Monday, August 2, 2010
Thomas Sumter; Part 8 Battle of Sullivan's Island
He was elected to the South Carolina Provincial Congress along with a neighbor by the name of Francis Marion in 1774 that first meet on January 11th, 1775. While a member of the Provincial Congress he voted for many acts to distance South Carolina from England, he was considered a radical by many who were at the meetings. Also during this time period Thomas Sumter became a Captain in the local militia of the High Hills area. As a Captain he and his company participated in the Snow Campaign of December 1775 along with others such as Andrew Pickens, and Lt. Col. William Thomson with the #rd South Crolina Rangers under the command of Col. Richard Richardson with a total force of 4500 men from South and North Carolina which sought out to destroy Tory strong holds and gathering points in the back country of South Carolina. During the Snow Campaign, Sumter was second in command to Col. Richardson and through this opportunity his leadership shown through as the Patriots smashed the Tories in the back country.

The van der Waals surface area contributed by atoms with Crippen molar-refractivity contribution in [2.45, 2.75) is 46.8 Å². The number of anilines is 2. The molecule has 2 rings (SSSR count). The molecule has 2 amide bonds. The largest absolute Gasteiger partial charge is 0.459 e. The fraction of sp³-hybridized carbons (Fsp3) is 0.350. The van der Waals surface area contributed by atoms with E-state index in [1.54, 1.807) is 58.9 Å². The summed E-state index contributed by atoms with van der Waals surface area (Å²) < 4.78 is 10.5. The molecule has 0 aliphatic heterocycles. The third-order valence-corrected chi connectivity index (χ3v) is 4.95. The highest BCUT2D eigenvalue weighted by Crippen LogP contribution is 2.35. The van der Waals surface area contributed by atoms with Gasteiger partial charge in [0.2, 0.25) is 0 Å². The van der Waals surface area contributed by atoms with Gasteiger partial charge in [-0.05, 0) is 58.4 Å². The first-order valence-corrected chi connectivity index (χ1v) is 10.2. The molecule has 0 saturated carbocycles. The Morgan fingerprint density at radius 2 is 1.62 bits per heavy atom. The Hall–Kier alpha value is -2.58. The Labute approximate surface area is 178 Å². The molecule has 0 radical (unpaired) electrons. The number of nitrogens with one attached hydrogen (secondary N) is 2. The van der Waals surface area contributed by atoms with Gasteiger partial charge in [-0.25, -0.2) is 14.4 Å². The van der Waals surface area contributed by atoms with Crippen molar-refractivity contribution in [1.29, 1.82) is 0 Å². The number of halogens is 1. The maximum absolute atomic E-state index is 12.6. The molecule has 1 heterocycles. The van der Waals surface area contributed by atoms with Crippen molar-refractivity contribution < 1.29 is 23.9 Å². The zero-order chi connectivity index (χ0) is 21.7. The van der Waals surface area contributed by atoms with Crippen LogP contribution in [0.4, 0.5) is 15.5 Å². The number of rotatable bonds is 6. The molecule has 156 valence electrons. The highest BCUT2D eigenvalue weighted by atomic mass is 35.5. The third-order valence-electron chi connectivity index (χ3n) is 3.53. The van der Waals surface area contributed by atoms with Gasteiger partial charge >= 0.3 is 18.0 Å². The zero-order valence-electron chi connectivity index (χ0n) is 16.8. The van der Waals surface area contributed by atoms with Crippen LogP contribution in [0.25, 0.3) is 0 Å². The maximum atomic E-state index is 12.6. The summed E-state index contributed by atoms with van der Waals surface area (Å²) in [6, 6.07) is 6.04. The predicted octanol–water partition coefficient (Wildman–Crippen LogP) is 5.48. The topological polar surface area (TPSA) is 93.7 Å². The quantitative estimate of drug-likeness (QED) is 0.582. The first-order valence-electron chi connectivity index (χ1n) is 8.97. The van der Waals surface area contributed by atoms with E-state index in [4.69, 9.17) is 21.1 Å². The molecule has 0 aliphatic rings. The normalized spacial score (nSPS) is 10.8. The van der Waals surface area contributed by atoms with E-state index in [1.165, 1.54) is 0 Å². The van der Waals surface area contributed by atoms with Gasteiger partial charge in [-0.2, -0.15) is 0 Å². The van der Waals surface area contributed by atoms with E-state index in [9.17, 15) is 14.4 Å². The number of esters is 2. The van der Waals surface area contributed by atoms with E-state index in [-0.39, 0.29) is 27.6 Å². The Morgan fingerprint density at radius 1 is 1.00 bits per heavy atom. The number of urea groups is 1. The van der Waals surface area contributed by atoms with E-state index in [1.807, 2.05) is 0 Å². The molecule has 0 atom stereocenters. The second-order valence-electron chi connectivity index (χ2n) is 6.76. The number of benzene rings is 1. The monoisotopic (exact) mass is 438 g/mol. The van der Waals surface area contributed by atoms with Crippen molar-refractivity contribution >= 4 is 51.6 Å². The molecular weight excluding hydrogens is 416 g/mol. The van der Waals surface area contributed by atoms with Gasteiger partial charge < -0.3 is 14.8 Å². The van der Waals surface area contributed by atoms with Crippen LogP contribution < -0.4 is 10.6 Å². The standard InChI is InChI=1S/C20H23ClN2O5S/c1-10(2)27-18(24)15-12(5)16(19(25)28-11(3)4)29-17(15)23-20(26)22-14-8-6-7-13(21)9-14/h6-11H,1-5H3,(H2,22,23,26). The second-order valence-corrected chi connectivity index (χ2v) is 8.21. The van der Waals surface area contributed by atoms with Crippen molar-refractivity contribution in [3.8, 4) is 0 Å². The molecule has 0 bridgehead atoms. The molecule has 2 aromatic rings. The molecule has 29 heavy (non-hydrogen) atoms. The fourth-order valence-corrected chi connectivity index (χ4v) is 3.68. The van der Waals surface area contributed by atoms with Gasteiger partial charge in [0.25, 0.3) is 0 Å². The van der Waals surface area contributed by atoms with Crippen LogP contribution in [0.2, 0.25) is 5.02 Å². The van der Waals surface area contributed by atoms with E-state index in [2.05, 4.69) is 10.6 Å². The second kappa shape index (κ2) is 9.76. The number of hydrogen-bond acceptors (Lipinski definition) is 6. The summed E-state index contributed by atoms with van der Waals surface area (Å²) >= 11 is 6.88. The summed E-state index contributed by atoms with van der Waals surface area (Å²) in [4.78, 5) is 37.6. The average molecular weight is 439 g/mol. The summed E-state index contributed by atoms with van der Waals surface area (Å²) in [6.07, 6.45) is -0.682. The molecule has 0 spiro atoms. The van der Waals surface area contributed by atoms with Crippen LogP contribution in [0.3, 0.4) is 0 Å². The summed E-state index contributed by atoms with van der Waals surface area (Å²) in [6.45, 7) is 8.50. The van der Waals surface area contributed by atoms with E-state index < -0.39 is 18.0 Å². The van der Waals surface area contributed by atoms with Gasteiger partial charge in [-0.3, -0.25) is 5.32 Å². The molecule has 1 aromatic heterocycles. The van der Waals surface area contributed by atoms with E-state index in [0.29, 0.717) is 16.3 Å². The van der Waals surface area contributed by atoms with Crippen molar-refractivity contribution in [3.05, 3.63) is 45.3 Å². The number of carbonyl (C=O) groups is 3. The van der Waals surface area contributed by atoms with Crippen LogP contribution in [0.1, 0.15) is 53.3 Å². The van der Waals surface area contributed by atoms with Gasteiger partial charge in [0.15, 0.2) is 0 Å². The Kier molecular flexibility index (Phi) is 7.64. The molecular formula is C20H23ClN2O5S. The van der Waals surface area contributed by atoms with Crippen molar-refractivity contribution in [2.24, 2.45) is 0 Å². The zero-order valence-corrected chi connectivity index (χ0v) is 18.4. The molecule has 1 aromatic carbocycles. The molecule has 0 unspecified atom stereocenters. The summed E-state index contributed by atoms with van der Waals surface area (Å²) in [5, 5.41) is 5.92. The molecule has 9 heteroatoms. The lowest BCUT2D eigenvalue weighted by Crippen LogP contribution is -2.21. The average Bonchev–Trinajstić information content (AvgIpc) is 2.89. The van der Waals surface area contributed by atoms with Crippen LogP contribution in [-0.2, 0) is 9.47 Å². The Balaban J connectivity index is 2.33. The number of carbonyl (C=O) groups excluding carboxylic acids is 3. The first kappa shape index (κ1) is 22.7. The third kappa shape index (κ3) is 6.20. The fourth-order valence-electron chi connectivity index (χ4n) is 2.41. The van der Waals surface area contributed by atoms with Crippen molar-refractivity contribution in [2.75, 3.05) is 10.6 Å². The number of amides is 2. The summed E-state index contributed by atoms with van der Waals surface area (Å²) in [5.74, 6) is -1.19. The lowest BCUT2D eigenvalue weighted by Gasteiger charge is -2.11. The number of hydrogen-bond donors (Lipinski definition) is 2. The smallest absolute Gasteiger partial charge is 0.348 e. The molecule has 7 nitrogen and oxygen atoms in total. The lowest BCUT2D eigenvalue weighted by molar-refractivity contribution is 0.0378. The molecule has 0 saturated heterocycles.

As a result of the name he made for himself in the Snow Campaign in February 1776 Thomas Sumter was appointed Lt. Colonel of a new regiment that was being formed in South Carolina. The new regiment would be called the 2nd South Carolina Rifle Regiment and would be made up of recruits from the Northwestern part of the state. They were to be primarily a sharp shooting regiment hence the name rifle regiment; instead of muskets they were issued rifles when possible as their primary weapon. Their name would later be changed to the 6th South Carolina a fact which will help the reader at a later date. They became an active regiment on March 25th, 1776 in Charleston after Sumter began recruiting for the regiment in the back country.
The 2nd South Carolina Rifles at the Battle of Sullivan’s Island under the command of Lt. Col. Sumter was stationed at Haddrell’s Point on Mount Pleasant on June 6th, 1776. They were being used as a ready reserve force with other regiments to meet the British if they should try to land on Mount Pleasant, but could also be ferried over to Sullivan’s Island if needed.
So on June the 6th we Find Thomas Sumter not yet the “Gamecock” he would become, eagerly waiting with his men to see what the British next move was to be.